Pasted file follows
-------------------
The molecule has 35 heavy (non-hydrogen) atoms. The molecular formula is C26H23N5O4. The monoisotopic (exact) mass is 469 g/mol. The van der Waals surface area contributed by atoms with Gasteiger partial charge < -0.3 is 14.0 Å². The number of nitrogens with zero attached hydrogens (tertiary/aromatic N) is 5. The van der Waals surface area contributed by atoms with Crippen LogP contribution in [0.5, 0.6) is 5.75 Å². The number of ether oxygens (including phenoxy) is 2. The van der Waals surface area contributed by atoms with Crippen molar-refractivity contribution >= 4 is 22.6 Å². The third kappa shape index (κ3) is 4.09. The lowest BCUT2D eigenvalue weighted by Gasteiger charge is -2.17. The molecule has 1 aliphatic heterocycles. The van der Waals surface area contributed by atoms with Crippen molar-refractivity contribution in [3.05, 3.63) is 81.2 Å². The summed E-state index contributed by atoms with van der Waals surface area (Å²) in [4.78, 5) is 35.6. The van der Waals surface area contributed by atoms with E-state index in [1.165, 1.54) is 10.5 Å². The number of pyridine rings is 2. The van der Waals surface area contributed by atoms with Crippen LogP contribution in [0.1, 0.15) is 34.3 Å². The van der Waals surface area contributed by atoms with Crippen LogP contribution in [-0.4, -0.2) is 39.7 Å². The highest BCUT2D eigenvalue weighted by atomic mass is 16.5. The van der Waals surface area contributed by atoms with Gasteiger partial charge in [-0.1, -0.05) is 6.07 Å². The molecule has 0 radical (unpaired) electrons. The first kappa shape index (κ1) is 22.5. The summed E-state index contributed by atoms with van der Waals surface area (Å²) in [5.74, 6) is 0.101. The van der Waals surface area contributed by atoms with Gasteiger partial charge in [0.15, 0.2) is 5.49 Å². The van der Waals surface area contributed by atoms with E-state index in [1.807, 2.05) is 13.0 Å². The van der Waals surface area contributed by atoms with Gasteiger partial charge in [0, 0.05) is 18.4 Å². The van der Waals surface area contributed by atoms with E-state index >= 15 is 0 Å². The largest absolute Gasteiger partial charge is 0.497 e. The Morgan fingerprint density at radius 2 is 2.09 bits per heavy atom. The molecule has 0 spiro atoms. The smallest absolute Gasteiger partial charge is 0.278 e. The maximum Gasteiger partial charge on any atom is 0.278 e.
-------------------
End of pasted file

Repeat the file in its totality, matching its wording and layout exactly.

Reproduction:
The molecule has 35 heavy (non-hydrogen) atoms. The molecular formula is C26H23N5O4. The monoisotopic (exact) mass is 469 g/mol. The van der Waals surface area contributed by atoms with Gasteiger partial charge < -0.3 is 14.0 Å². The number of nitrogens with zero attached hydrogens (tertiary/aromatic N) is 5. The van der Waals surface area contributed by atoms with Crippen LogP contribution in [0.5, 0.6) is 5.75 Å². The number of ether oxygens (including phenoxy) is 2. The van der Waals surface area contributed by atoms with Crippen molar-refractivity contribution >= 4 is 22.6 Å². The third kappa shape index (κ3) is 4.09. The lowest BCUT2D eigenvalue weighted by Gasteiger charge is -2.17. The molecule has 1 aliphatic heterocycles. The van der Waals surface area contributed by atoms with Crippen molar-refractivity contribution in [3.05, 3.63) is 81.2 Å². The summed E-state index contributed by atoms with van der Waals surface area (Å²) in [4.78, 5) is 35.6. The van der Waals surface area contributed by atoms with E-state index in [1.165, 1.54) is 10.5 Å². The number of pyridine rings is 2. The van der Waals surface area contributed by atoms with Crippen LogP contribution in [0.1, 0.15) is 34.3 Å². The van der Waals surface area contributed by atoms with Crippen LogP contribution in [-0.4, -0.2) is 39.7 Å². The highest BCUT2D eigenvalue weighted by atomic mass is 16.5. The van der Waals surface area contributed by atoms with Gasteiger partial charge in [-0.1, -0.05) is 6.07 Å². The molecule has 0 radical (unpaired) electrons. The first kappa shape index (κ1) is 22.5. The summed E-state index contributed by atoms with van der Waals surface area (Å²) in [5.74, 6) is 0.101. The van der Waals surface area contributed by atoms with Gasteiger partial charge in [0.15, 0.2) is 5.49 Å². The van der Waals surface area contributed by atoms with E-state index in [1.807, 2.05) is 13.0 Å². The van der Waals surface area contributed by atoms with Gasteiger partial charge in [0, 0.05) is 18.4 Å². The van der Waals surface area contributed by atoms with E-state index >= 15 is 0 Å². The largest absolute Gasteiger partial charge is 0.497 e. The Morgan fingerprint density at radius 2 is 2.09 bits per heavy atom. The molecule has 0 spiro atoms. The smallest absolute Gasteiger partial charge is 0.278 e. The maximum Gasteiger partial charge on any atom is 0.278 e.